Getting out of the park again, was a big stand still. I think this is where I reached the height of crankiness. There was a long line. Some riders decided they were going to cut across that line and jump ahead of several hundred riders patiently waiting in line, by going through grass and skipping the designated path. Sheesh! No one likes waiting in lines, especially in the rain. So because they skipped the line, it made the rest of us, who played by the rules have to wait even longer. It’s totally uncool, selfish and inconsiderate to do that, although I’m sure they thought it was a harmless act.

Parts of Astoria were very pretty and I enjoyed the people coming out and sitting on their porches to cheer us on. The path went further and became rather industrial until we got to the ConEd Learning center. My parents were waiting there to retrieve my daughter, and this is where my husband decided that he had enough. He was wet and cold and was worried that the cold he was coming down with would get worse. So we decided to say adieu. I was determined to finish, no matter what.

It’s tough riding in the rain. It had been raining the entire ride. I didn’t mind it so much. I hardly even noticed it. But at this point, it started to rain harder and I started to feel a chill. So I decided to put my sweater on. (Previously, I was riding with a sleeveless athletic shirt underneath my rain slicker, and bike shorts.) I was riding with full confidence, that if I got too cold, I had dry clothes in my backpack.

At around mile 25, the rain got worse. At 30, it was pouring. By this time, I had already gone through Dumbo, past the Brooklyn Bridge, the Brooklyn Promenade, and I was on the BQE. I was going quite a bit faster now that the bike congestion had cleared up. I was surprised that my average speed was faster than the average biker since I consider myself a rank beginner. There was at least one hill on the BQE that was a challenge. It was slippery and a bit steep. I saw an ambulance on the side of the road. Some rider had a terrible spill and was seriously hurt. That freaked me out a little bit, but I kept going. At one point the rain drops felt like they were slicing across my cheeks, pelting me in the face. My moisturizer on my face started to drip and sting my eyes. I kept going at a nice clip but not too fast since the road was so wet. It wasn’t only rain that was hitting me in the face. It was dirty road water too. It’s not fun getting road gunk in your face.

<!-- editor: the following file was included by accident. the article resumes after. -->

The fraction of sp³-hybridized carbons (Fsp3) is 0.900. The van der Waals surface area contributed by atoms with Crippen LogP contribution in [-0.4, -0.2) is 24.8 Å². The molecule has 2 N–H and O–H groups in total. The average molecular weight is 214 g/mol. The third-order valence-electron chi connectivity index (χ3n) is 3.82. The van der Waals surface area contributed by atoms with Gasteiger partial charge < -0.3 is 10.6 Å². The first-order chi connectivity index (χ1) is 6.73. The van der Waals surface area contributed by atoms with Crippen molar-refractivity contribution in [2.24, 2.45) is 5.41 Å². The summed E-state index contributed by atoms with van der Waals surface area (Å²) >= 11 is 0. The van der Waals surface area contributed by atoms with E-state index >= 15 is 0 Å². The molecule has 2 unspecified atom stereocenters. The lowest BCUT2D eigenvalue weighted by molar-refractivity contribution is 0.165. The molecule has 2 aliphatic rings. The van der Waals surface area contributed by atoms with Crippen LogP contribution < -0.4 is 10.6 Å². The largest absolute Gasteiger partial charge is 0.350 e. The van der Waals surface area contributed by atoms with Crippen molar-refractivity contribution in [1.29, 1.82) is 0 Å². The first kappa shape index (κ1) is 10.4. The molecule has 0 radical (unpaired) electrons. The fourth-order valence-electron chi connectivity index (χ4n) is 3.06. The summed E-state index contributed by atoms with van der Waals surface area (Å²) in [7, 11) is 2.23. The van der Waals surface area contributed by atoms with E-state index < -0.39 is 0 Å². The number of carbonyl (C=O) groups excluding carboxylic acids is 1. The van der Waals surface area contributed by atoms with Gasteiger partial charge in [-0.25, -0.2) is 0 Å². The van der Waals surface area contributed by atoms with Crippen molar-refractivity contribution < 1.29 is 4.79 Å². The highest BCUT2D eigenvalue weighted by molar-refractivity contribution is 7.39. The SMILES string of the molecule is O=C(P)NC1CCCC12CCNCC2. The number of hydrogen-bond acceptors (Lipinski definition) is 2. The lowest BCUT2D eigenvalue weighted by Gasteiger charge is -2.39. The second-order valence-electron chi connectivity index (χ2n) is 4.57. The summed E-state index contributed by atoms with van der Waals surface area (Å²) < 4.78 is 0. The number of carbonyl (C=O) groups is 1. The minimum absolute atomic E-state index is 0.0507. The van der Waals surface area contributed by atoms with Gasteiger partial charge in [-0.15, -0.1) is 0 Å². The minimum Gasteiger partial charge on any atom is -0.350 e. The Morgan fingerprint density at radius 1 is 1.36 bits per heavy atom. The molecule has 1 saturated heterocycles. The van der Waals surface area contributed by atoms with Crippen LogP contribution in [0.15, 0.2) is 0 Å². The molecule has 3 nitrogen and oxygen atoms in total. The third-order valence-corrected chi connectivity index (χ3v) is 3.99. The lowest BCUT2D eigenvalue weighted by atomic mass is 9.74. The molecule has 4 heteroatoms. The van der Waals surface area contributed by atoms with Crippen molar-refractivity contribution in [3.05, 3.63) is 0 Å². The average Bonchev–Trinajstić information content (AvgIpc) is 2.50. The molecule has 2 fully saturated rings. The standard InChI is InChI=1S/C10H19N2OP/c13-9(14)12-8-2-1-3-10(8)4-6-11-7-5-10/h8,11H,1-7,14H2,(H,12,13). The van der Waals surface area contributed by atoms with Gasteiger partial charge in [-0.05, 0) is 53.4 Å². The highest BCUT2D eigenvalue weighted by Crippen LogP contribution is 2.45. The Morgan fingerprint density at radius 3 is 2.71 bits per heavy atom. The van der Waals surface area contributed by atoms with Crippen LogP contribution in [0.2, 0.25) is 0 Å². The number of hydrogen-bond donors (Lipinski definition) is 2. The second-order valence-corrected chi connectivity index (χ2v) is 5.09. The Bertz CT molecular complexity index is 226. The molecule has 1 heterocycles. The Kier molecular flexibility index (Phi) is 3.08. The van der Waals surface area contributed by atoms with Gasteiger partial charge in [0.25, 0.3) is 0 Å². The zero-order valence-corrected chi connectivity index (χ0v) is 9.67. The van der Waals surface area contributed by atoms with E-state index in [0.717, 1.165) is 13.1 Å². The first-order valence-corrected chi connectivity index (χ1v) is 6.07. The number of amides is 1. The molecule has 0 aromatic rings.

Somewhere between Park Slope and the Bayridge turn off, I felt water start to pour into my sneaker. (I don’t recall riding through a large puddle.) My legs were covered in road guck, my feet were drenched, and my socks were black. It wasn’t long before my toes were numb. My husband always told me not to wear panties underneath my riding pants. I never listened. That was a mistake! My saddle or my pants, or both got wet as well as what was underneath. So I started to get chaffing from my wet cotton panties. I should have listened to his advice. I kept going. I was mostly dry in my upper body, thanks to my waterproof jacket.

We had a stand still / slow down at the Bayridge turn off. By this time, I was starting to feel very uncomfortable, but I was determined to finish what I started. Riding along this next stretch was pure joy. I had used this path (though not the highway itself) many times when I lived in Bayridge. I know the area well and it reminded me of how much I miss living in Bayridge. I was able to go fast, and there was plenty of space on the road without the obnoxious hotshots on the road.

I was very excited on the ramp for the Verazzano bridge. Woo hoo! The home stretch. This part of the ride was the hardest. The on-ramp (hill) was long. Many riders walked their bike up this steep climb. I rode, albeit slowly. Unfortunately, visibility was poor due to all the fog, but at least we were dry for awhile.

Immediately exiting the ramp we were at the Festival. I thought this was the end of the tour. I was so happy that I completed it, but so sad that I was alone and didn’t have anyone to share this with. I cried a bit with both happy and sad tears. I spent less than 15 minutes there because I was cold and wet so there was no reason to stick around. I got on my bike again to head toward the ferry. I had no idea I had a few more miles of riding to go.

This part of the ride was nice. People were cheering us on from the houses, and the scenery was very pretty. I have never seen Staten Island like this.

When we got to the ferry site, I was surprised how long we had to wait for the boat. We probably just missed one. We must have waited 20-30 minutes. That doesn’t seem like much, but it was pouring rain and we were all soaked. My riding gloves were so wet that I could make a fist and squeeze water out of them. I saw lot’s of people with chattering teeth. Some people had lips turning blue. I was definitely very uncomfortable, especially my feet, but I was surprised I wasn’t shivering like that.

After the seemingly longest wait in history, a boat arrived and we got onto the ferry. The heat felt amazing. On the boat, I couldn’t wait to put on some dry clothes and I immediately went for my dry clothes in my back pack. Unfortunately, my dry clothes were drenched too. So, taking each setback in stride, I relaxed for a few minutes and ate a banana until we got to downtown Manhattan. It took awhile to get home by subway because I had trouble finding a train station that was open, and one that would accommodate bikes etc. I had to do more carrying the bike on steps than I wanted to.

When I got home, my husband had a hot bath and some tea waiting for me. My daughter was so happy to see me and I was glad to be home. I never really shook that chill for the rest of the night, and I went to bed early.

Despite weather that was about as bad as it could be, wretchedly cold with a steady rain, the ride was astoundingly fun. I can’t wait to do it again next year. I just hope for sunny weather.